Neanderthals were not dumb, lumbering idiots after all. New evidence suggests that they had considerable technical and intellectual skills, as well as ingenuity, to put them on a par with modern humans.
A team of archaeologists and scientists has discovered that Neanderthals, thought to have first appeared around 230,000 to 300,000 years ago, were capable of a sophisticated tool manufacturing process using prehistoric superglue that had to be made at a precise temperature.
"This finding demonstrates that the Neanderthals must have possessed a high degree of technical and manual abilities, comparable to those of modern Homo sapiens," says a report of the new research.
Professor Chris Stringer, head of human origins at the Natural History Museum in London, says the discovery is potentially very important: "It would further show that the behaviour gap between us and Neanderthals is narrower than we thought. Some may say there isn't a gap."
The new finding, by a team of German researchers, also puts a question mark over theories that Neanderthals disappeared because they were no intellectual match for humankind's ancestors.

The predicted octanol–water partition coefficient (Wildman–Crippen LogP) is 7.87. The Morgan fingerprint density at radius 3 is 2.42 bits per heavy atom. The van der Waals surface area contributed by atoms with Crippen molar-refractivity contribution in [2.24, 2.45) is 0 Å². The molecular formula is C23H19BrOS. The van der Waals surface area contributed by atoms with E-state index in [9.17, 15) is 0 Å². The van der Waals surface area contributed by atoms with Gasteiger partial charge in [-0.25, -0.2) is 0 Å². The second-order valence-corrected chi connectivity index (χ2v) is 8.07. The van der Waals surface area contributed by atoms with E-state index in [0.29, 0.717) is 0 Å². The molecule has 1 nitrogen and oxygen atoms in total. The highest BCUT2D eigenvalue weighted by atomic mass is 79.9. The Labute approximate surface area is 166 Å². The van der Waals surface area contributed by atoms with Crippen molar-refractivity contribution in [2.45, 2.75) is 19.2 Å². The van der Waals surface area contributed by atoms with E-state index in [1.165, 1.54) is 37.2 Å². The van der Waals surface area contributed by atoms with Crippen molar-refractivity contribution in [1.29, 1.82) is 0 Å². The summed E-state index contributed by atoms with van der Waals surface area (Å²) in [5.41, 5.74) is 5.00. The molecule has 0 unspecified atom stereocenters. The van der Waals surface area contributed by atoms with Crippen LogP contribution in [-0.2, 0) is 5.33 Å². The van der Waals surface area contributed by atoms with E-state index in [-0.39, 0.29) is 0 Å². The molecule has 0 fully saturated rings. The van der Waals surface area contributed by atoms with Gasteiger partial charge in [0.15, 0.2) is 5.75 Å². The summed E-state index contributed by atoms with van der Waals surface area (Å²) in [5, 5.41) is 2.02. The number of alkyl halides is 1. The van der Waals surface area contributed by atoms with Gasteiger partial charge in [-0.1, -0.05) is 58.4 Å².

The research centres on a new analysis of two samples of blackish- brown pitch discovered in a lignite open-mining pit in the foothills of the Harz mountains in Germany. Their geological location suggests they are more than 80,000 years old.
One of the pitch pieces bears the print of a finger and there are also imprints of a flint stone tool and wood, suggesting that the pitch had served as a sort of glue to secure a wooden shaft to a flint stone blade.
In the research, carried out at the Doerner-Institut in Munich, the scientists set out to discover the chemical composition of the pitch, its biological origins, and the amount of skill and ability needed to make it. …